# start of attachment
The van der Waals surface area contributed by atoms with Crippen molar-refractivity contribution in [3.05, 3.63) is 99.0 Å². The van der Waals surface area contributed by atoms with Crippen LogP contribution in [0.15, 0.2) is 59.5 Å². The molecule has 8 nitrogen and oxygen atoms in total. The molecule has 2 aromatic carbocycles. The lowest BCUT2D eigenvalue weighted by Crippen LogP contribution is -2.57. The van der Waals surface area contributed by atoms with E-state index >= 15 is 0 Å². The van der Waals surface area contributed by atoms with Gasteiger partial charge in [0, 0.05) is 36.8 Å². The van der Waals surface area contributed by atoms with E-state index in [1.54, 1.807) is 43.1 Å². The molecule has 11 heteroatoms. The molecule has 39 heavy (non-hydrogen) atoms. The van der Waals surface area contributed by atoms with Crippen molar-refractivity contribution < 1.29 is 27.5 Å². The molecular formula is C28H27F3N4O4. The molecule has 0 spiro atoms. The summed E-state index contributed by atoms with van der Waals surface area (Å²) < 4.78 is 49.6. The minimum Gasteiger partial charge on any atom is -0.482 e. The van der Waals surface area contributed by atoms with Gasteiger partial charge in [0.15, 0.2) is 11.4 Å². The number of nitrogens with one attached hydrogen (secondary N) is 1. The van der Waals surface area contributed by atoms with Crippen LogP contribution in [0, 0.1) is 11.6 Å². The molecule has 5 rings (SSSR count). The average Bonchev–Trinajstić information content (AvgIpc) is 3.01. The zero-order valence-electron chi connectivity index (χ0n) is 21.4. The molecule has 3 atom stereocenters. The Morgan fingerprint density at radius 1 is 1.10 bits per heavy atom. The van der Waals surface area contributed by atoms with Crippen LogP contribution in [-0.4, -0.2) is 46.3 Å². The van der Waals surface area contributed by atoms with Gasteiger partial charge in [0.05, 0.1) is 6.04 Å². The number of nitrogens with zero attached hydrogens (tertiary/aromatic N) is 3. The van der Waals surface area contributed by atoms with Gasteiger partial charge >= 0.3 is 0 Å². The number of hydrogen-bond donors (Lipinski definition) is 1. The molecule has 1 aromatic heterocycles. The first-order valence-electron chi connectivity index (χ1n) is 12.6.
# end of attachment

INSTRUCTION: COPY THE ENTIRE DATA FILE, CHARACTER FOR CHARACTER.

The van der Waals surface area contributed by atoms with Crippen molar-refractivity contribution in [3.05, 3.63) is 99.0 Å². The van der Waals surface area contributed by atoms with Crippen LogP contribution in [0.15, 0.2) is 59.5 Å². The molecule has 8 nitrogen and oxygen atoms in total. The molecule has 2 aromatic carbocycles. The lowest BCUT2D eigenvalue weighted by Crippen LogP contribution is -2.57. The van der Waals surface area contributed by atoms with E-state index >= 15 is 0 Å². The van der Waals surface area contributed by atoms with Gasteiger partial charge in [0, 0.05) is 36.8 Å². The van der Waals surface area contributed by atoms with E-state index in [1.54, 1.807) is 43.1 Å². The molecule has 11 heteroatoms. The molecule has 39 heavy (non-hydrogen) atoms. The van der Waals surface area contributed by atoms with Crippen molar-refractivity contribution < 1.29 is 27.5 Å². The molecular formula is C28H27F3N4O4. The molecule has 0 spiro atoms. The summed E-state index contributed by atoms with van der Waals surface area (Å²) < 4.78 is 49.6. The minimum Gasteiger partial charge on any atom is -0.482 e. The van der Waals surface area contributed by atoms with Gasteiger partial charge in [0.15, 0.2) is 11.4 Å². The number of nitrogens with one attached hydrogen (secondary N) is 1. The van der Waals surface area contributed by atoms with Crippen LogP contribution in [0, 0.1) is 11.6 Å². The molecule has 5 rings (SSSR count). The average Bonchev–Trinajstić information content (AvgIpc) is 3.01. The zero-order valence-electron chi connectivity index (χ0n) is 21.4. The molecule has 3 atom stereocenters. The Morgan fingerprint density at radius 1 is 1.10 bits per heavy atom. The van der Waals surface area contributed by atoms with Crippen LogP contribution in [-0.4, -0.2) is 46.3 Å². The van der Waals surface area contributed by atoms with Gasteiger partial charge in [0.05, 0.1) is 6.04 Å². The number of nitrogens with zero attached hydrogens (tertiary/aromatic N) is 3. The van der Waals surface area contributed by atoms with Gasteiger partial charge >= 0.3 is 0 Å². The number of hydrogen-bond donors (Lipinski definition) is 1. The molecule has 1 aromatic heterocycles. The first-order valence-electron chi connectivity index (χ1n) is 12.6.